A new artistic show in London by the name of the “2026” exhibit is being sported at the Somerset House in London through August 29th. The exhibit calls into question how masculinity in men’s wear is presented in society. It presents sixty compelling images of how that might very well change over the next decade.


"2026" exhibit
One photograph from the “2026” exhibit.

At present, the project is doubly curated by London stylist Ibrahim Kamara and the Johannesburg-based photographer Kristin-Lee Moolman. “2026” is part of a larger series of displays and performances called “Utopian Voices Here and Now”. The venue showcases British artists exploring the issues that affect them most e.g: body, gender, sexuality and race, to name some.

“2026” itself focuses on an idealized vision of black masculinity some ten years into the future. It is aimed to challenge heteronormative attitudes that surround men’s wear in the fashion industry. One such photograph was taken in Africa and features a young black man standing against the city backdrop. He is proudly wearing black leather brogues, knee-high green school socks, white polo pants, a peach silk robe that is covered in flowers, and a glittering pink belt and pirate hat. Gardeners’ gloves and gold chains also join the young man’s interesting ensemble.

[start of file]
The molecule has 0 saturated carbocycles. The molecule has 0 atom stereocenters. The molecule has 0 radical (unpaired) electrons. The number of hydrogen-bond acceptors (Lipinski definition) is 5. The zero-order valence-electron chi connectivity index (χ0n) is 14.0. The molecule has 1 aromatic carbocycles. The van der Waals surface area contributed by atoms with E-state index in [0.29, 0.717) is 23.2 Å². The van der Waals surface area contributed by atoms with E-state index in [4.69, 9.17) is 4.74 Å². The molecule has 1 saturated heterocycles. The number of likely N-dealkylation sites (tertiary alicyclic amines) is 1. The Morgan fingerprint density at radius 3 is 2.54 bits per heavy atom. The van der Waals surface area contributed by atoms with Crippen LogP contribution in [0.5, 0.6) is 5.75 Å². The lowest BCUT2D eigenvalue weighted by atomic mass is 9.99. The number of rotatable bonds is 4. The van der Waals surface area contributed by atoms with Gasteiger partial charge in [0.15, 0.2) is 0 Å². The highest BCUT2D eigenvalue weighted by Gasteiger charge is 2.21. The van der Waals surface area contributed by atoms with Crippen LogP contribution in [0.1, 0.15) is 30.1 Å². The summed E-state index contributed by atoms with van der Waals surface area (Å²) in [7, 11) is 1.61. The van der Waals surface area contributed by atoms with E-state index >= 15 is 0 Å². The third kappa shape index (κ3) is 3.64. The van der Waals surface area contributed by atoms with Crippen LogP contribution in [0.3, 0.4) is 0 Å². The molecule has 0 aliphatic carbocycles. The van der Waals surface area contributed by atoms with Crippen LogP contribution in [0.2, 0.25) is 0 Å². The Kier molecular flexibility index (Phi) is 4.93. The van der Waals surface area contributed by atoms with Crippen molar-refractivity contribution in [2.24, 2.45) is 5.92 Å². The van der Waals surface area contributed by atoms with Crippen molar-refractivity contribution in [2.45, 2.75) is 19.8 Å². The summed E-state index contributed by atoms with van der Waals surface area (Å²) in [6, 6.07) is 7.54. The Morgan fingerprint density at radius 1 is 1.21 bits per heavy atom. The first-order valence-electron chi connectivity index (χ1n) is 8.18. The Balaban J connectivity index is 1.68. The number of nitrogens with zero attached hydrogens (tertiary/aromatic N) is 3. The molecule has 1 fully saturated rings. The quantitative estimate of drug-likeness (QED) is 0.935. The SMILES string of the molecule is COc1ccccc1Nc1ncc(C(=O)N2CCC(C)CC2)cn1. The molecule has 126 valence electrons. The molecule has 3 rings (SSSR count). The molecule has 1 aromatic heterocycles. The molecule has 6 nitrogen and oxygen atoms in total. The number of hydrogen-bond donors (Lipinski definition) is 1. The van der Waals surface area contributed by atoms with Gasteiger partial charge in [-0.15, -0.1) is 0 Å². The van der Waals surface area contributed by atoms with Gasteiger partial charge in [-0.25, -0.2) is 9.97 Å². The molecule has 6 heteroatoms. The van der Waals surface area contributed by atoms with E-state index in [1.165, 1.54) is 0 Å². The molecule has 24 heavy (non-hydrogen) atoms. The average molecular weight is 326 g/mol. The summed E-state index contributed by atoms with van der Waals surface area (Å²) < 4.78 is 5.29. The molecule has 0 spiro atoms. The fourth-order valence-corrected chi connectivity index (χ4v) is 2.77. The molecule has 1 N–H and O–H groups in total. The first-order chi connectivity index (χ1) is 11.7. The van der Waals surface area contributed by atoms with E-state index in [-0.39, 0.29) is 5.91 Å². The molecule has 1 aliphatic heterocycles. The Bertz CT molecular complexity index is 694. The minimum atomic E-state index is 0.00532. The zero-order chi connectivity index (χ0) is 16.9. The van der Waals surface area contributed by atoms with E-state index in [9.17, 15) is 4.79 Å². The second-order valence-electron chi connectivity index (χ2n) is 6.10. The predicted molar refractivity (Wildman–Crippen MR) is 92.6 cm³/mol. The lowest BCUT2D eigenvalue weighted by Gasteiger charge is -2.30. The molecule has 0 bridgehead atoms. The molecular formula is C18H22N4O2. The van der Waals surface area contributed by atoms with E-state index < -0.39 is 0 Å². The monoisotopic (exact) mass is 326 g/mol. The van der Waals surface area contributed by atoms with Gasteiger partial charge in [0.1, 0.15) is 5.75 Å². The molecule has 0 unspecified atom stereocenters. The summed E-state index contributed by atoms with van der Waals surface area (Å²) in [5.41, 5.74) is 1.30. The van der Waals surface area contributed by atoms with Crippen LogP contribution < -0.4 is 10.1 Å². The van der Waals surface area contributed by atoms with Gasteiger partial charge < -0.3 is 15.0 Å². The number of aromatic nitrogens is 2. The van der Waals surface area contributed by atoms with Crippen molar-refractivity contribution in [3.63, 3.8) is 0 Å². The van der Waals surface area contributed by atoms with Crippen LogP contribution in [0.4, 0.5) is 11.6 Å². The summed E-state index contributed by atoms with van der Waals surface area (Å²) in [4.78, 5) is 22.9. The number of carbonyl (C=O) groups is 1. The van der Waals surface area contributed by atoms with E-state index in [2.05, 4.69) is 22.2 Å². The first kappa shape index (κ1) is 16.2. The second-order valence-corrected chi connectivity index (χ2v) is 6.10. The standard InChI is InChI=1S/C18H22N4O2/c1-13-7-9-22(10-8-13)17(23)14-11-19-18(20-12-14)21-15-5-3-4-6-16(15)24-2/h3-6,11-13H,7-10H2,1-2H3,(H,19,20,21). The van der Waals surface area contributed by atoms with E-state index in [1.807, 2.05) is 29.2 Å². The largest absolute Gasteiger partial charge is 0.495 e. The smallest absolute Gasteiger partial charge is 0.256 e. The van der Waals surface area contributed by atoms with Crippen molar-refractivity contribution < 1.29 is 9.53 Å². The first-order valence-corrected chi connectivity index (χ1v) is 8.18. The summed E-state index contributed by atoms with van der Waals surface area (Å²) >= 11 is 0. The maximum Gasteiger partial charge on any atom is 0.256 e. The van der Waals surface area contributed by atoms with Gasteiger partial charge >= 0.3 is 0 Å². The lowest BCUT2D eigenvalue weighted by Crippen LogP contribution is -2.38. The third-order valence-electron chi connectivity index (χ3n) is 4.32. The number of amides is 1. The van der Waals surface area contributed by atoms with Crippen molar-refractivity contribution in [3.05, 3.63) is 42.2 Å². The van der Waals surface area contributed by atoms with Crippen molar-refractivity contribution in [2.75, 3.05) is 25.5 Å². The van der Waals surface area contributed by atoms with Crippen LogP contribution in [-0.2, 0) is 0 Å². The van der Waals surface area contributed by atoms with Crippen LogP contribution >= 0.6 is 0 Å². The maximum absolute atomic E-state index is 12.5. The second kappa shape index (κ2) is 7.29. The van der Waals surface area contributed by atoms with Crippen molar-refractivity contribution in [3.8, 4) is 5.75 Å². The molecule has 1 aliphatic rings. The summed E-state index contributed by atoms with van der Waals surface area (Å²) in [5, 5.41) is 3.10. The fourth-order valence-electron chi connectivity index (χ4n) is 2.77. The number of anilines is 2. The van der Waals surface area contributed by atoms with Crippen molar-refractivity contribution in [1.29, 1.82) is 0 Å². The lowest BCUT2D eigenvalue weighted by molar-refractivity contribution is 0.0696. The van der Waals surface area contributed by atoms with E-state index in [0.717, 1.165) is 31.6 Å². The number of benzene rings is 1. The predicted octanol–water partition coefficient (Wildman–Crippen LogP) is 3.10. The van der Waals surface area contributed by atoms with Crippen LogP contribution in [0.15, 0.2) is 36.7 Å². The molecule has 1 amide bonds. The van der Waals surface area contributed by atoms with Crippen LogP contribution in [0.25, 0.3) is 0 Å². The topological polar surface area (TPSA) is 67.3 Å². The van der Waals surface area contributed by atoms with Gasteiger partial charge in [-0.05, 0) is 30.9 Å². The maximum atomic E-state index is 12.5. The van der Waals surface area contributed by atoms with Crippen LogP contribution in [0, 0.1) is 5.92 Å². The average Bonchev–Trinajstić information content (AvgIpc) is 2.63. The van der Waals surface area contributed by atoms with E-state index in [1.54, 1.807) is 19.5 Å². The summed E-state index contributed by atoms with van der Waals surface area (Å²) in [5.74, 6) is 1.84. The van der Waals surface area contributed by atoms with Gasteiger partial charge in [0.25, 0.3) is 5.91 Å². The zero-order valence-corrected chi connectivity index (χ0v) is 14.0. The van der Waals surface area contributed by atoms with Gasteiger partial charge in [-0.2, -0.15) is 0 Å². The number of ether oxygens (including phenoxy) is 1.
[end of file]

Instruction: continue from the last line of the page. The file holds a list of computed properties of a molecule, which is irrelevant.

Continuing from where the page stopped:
Kamara and Moolman met on the internet, and began their work by dumpster diving and searching thrift shops for fabrics. These were subsequently reworked into fabrics, then garments, that were aimed at creating self-expression for the black male body.

“I wanted to create a utopia where you can be whatever you want to be, without emphasis on masculinity or sexuality,” Kamara mentioned. “I wanted men, in particular black men, to just be able to be and breathe like every other type of man has been able to breathe for centuries, without the pressure and policing of black masculinity lingering over them.”

“2026” will be on display until the 29th of August at the Somerset House in London. More information on the “2026” exhibit and the “Utopia Here and Now” displays can be found here.